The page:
Excerpt from Chapter 9 of Monty’s textbook, From My Hands to Yours
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Traditionally, in the extrinsic method of training, a horse is put into a starting gate with a few others he is going to compete against. Next, a button is pushed which causes the gates to fly open, thereby freeing the horses to run forward. Often, the trainer encourages the horse by hitting him on the hips or the hocks the moment the gates are released. The jockey might use both vocal and physical “persuasion” to press the horse forward into immediate flight.
To train a horse intrinsically, I have revised the first experience. The horse should be quietly walked into his gate, placing him next to one or two more experienced horses. When the gates are opened, everyone remains silent. The older horses leave immediately, while the younger, inexperienced one might dwell, not knowing what is expected of him. He will usually watch the other horses as they leave and generally follow, even if quite tentatively.
The riders on the older horses will have been instructed to just canter at a slow pace. Once the young horse is 50 feet (approx. 16 meters) or so clear of the gate, then, and only then, should his rider begin to encourage him to go forward at a higher rate of speed. The young horse will see the older ones and perceive them as competition. He will begin to run faster and his rider will press him past the slow-moving horses, causing him to think that he is the victor. The next time the young horse is taken to the starting gate, he is likely to view it as fun. As he enters the gate, his mind will probably be thinking forward, remembering the competition, and be ready to go again.
The horse trained extrinsically will probably be reluctant to go into the gate. Once he is forced, the horse trained in this manner will be nervous and unruly. His mind is likely to be thinking backwards. He is likely to concentrate on his hip or hocks, where the whips were applied previously. It is at this point horses will often tend to incriminate the footrails and will develop a phobia against them. The intrinsically motivated horse is happy to go into the gate and looks forward to competing.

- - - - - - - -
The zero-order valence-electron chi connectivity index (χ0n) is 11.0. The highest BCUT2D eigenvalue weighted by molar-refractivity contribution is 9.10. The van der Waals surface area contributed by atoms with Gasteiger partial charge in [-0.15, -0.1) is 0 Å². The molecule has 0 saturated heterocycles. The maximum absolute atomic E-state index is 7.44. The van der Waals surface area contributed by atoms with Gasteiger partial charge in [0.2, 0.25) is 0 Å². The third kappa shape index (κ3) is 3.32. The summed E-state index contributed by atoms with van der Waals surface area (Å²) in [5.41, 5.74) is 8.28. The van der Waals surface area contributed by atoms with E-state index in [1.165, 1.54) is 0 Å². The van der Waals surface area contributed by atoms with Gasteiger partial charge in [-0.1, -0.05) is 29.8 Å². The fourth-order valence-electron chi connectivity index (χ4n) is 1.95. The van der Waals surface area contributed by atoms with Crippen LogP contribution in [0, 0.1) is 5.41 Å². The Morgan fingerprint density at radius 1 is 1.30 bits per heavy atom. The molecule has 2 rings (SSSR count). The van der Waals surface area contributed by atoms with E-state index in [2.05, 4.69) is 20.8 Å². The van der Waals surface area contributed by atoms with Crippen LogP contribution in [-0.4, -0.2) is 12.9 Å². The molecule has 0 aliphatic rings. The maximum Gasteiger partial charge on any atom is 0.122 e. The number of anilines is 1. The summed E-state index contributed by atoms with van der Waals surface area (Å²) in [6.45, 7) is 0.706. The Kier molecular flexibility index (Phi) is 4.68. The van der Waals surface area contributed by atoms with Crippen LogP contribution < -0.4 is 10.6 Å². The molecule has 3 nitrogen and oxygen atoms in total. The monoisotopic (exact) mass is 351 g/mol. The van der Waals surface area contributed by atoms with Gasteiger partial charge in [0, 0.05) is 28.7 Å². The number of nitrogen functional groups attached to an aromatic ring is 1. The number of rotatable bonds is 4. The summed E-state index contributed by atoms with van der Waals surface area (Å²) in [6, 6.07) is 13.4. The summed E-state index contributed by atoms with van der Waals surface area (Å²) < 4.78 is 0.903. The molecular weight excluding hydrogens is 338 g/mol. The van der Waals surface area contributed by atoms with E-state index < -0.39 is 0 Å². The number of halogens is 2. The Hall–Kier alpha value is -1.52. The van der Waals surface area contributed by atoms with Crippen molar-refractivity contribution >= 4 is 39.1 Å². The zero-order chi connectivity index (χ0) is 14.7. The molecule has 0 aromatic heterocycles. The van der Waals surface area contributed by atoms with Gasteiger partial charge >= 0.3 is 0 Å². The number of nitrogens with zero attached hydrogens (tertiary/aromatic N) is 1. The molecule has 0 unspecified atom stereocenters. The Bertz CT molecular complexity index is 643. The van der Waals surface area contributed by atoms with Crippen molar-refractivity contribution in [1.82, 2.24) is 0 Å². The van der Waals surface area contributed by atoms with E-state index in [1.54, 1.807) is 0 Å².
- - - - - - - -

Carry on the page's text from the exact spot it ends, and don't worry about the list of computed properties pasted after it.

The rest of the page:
During the second session, he still finds his rider remaining quiet. When the gates spring open, this young horse reacts more quickly, and passes the older horses earlier than he did the first time. I find that three or four of these educational sessions will produce a racing prospect that is far more effective at the starting gate than the extrinsically motivated individual.
Above: Nine men could not push or pull Lomitas into the starting gate once he identified it as a terrifying monster. The race was run without him and he was banned from racing worldwide.
In 1991, I was called to Germany to deal with a three-year-old Thoroughbred. Lomitas was a beautifully conformed, well-bred chestnut that had earned the title, “Champion Two-Year-Old in Germany” in 1990. Due to circumstances not entirely known to me, Lomitas had obviously concluded that starting gates were a dangerous place to be, and he was willing to fight tenaciously against entering them.
Nine men were unable to achieve loading through force. I met him, did Join-Up with him and convinced him through communication and trust that there was no reason to fear the starting gate. Lomitas was the 1991 Horse of the Year in Germany, and the highest-rated horse ever produced in that country through his performances and earnings.
Above: After working with Monty for one month, Lomitas returns to his career as a racing horse and goes on to become the highest-rated horse ever produced in Germany through his performances and earnings.